BIOSAFETY // The use of pesticides and environmental damage

in ecoTrain2 years ago (edited)

Author: @madridbg, through Power Point 2010, using public domain images.

Welcome back to all those users of the #Hive platform who are passionate about topics of environmental interest oriented to the preservation and care of our environment. This article will address the basic fundamentals of the use of pesticides at the health level and how these substances influence the degradation of our planet.

Information that we will share through the @ecotrain community who have been constant in the socialization of sustainable topics of interest.


Man, in his eagerness to obtain a better quality of life, has been able to adapt to the circumstances and to evolve scientifically and technologically as a measure to achieve the development of the people. However, this ambition has allowed the emergence of a society that demands more and more goods and services (technology, clothing, toiletries, food, among others).

Consequently, the riches of our planet have been exploited in order to meet the demands of individuals, one of the main natural resources that man uses is the soil, through it has managed to obtain the food products we need to subsist so it demands optimal soils that meet the demands of society.

In this sense, it is necessary to elaborate bio-products that combat pests that threaten crops, a substance that has been observed since the early years of man's development, as there is evidence and documented data where sulfur was used as a purifying substance or pyrethrum flowers as an insecticide. However, with the advent of the industrial revolution these natural substances were replaced by synthetic products that perform the same function more effectively, but causing serious damage to our environment.

Therefore, it is appropriate to address through these lines of writing, from a scientific point of view, the use of pesticides and their repercussions on the environment.

Fig. 2. Over the years, these substances end up having serious consequences on health and the planet.. Author: Th G


As mentioned in the previous section, the demand, requirements and growth of society have forced us to use chemical substances that allow us to combat pests more effectively and dynamically, as a measure to protect crops. However, the use of these substances has contributed to the crisis in agriculture aimed at preserving the planet's ecosystems and natural resources.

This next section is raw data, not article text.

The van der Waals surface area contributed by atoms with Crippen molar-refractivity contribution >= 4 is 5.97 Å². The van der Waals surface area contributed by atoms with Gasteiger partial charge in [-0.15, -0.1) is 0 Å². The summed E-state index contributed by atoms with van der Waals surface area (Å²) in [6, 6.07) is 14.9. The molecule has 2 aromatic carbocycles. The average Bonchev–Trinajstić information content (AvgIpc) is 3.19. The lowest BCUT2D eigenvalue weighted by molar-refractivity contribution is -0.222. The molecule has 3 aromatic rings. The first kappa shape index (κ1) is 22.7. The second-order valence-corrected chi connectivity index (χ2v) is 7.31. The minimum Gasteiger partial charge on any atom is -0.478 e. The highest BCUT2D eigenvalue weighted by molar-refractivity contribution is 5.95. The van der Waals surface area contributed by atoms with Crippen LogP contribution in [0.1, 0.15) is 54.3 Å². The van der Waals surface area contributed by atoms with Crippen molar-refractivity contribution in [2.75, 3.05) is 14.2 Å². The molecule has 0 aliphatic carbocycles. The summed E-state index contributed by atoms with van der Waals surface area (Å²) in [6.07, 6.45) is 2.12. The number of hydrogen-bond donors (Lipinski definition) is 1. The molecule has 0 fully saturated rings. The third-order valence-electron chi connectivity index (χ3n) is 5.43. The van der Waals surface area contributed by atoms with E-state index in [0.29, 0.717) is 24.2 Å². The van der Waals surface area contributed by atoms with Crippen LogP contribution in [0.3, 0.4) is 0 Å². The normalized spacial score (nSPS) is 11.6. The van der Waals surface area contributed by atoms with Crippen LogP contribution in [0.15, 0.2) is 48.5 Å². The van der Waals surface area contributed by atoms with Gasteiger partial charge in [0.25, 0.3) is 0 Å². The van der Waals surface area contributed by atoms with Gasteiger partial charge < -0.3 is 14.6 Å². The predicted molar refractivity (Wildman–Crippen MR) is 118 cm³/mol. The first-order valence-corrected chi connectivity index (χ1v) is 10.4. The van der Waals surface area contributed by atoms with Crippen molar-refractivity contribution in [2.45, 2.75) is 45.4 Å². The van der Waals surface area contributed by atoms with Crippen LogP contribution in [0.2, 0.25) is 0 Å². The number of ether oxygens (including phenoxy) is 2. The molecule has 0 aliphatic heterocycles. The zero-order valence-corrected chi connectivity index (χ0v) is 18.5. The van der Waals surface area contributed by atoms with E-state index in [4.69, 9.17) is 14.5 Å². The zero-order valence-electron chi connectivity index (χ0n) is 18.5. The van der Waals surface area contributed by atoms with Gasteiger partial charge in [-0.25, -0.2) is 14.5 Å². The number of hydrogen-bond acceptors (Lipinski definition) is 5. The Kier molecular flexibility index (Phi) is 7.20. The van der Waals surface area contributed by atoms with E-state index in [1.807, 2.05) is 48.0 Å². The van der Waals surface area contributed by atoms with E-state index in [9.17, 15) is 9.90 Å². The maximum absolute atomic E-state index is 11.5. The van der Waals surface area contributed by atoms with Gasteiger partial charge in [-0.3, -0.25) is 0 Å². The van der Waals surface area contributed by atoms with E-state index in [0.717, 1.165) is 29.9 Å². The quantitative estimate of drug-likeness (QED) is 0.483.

The effects of these substances can be glimpsed at the level of urban and rural communities, where the levels of contamination and poisoning caused by these chemicals are more marked every day.

In this sense, FAO, 1990, defines pesticides as:
"Any substance or mixture of substances intended to prevent, destroy or control any pest, including vectors of human or animal diseases, unwanted species of plants or animals that cause damage or otherwise interfere with the production, processing, storage, transport or marketing of food, agricultural products, wood and wood products or animal feed, or that may be administered to them to combat insects, arachnids or other pests in or on their bodies.”

Under this conception we can find more than 30 thousand types of these substances, which we can classify according to their origin in chemical or biological, the former being the ones that have caused the most damage to our environments. On the other hand, according to their toxicity, there is a sub-classification that we will deal with in detail in the following contribution.

Particularly, the danger of these substances is attributed to the fact that they dissipate very little, which is why they can remain in our environment for long periods of time. Likewise, some of these substances, due to their lipidic nature, can enter the trophic or food chain through animals and accumulate progressively in living beings, which generates long-term physiological effects.